Sionah Tagger was born in 1900 in Israel. She attended evening classes at Constant's Studio in Tel Aviv and in 1921 she turned to study in the Bezalel School of Art and Design in Jerusalem under the guidance of Boris Schatz and Abel Pann. In 1924 she traveled to Paris, studied at the Academie L'hote, and participated in the exhibition of the Salon des Independents. In 1925 she returned to Israel and joined a group of Modern painters: Israel Paldi, Reuven Rubin, Arieh Lubin, Joseph Zaritsky and others. She co exhibited with them in the Ohel in Tel Aviv and the Tower of David in Jerusalem. In 1930 she joined the Hebrew Artists Association. In 1937 she was awarded the Dizingoff Prize from the municipality of Tel-aviv, and was among the founders of the Painters' and Sculptures' association's pavilion in Tel-aviv. Over the years Tagger continued to exhibit her paintings in Israel as well as outside of the country.
In World War II she volunteered for the British Army and in 1942 she joined the Haganah. In 1948 she represented Israel in the Venice Biennale. In 1977 she was awarded the title 'honored citizen of Tel-aviv'.
Tagger's art style was created of dialectical tendencies – on one hand, a quest for the universal, turning to the European Modern Art, and on the other, a return to her own roots and to the local. Tagger remained a figurative painter; even in her most abstract phases she remained loyal to practicality.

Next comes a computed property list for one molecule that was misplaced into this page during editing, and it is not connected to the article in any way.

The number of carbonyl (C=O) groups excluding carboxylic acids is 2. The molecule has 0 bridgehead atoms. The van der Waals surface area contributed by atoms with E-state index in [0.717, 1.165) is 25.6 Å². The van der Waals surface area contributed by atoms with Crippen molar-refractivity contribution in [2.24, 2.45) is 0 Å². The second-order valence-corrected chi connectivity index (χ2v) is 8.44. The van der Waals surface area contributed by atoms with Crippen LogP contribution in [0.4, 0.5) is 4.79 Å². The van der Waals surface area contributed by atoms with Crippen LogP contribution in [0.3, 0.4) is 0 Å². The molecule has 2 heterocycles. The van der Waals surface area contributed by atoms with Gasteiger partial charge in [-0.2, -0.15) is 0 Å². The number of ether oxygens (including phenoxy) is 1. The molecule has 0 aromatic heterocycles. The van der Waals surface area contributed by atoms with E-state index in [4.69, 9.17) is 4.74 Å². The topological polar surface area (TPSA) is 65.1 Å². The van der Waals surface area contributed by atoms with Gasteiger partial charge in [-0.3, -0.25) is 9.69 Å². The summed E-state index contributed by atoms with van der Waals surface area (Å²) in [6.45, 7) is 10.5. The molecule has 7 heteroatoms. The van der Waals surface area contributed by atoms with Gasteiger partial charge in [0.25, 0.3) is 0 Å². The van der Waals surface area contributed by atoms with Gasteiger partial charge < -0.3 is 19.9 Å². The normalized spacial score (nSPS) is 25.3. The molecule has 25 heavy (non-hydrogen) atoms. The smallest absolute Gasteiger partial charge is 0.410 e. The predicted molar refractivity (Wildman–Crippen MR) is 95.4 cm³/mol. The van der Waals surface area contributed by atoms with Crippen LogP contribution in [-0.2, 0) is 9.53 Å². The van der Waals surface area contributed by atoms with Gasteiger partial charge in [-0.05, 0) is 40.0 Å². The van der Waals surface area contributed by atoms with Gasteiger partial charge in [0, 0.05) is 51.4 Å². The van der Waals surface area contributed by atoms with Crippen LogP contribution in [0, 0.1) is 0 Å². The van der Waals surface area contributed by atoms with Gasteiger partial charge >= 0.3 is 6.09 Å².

Tagger's best-known genre was portrait painting. The portraits she painted in the 1920s were created from many sketches. Their artistic style was a combination of Cubistic and Naïve art. A three-dimensional attention to volume, with powerful light-dark contrasts and well-defined stains of color, together magnified the emotional impact of the work.
A similar artistic style was a component of her landscape paintings. Tagger liked to draw the view of Tel Aviv and until the 1960s she chose to rent penthouses in Tel Aviv, in order to watch the city's vista, seashore as well as skyline. The exaggeration of the colors, the perspectives as well as the compositions of those paintings expressed the extreme feelings that rose from her gazing. The train movement and tempo in one of her paintings reminds one of the Futuristic's excitement regarding this vehicle
During the 1960s Tagger painted on the matte side of shining transparent Plexiglas sheets. The products of that special technique looked like paintings on glass. Tagger was drawn to this technique owing to her perception of traditional ethnic and folk art. She used bright Oriental colors and a shiny Mediterranean light. The decorative style was dominant in those works and the subjects were usually traditional Jewish themes: the Tablets of the Covenant, Sukkot, Purim, and so on.
Sionah Tagger is the most important female Israeli artist from the early decades of the 20th century. She passed away in the spring of 1988.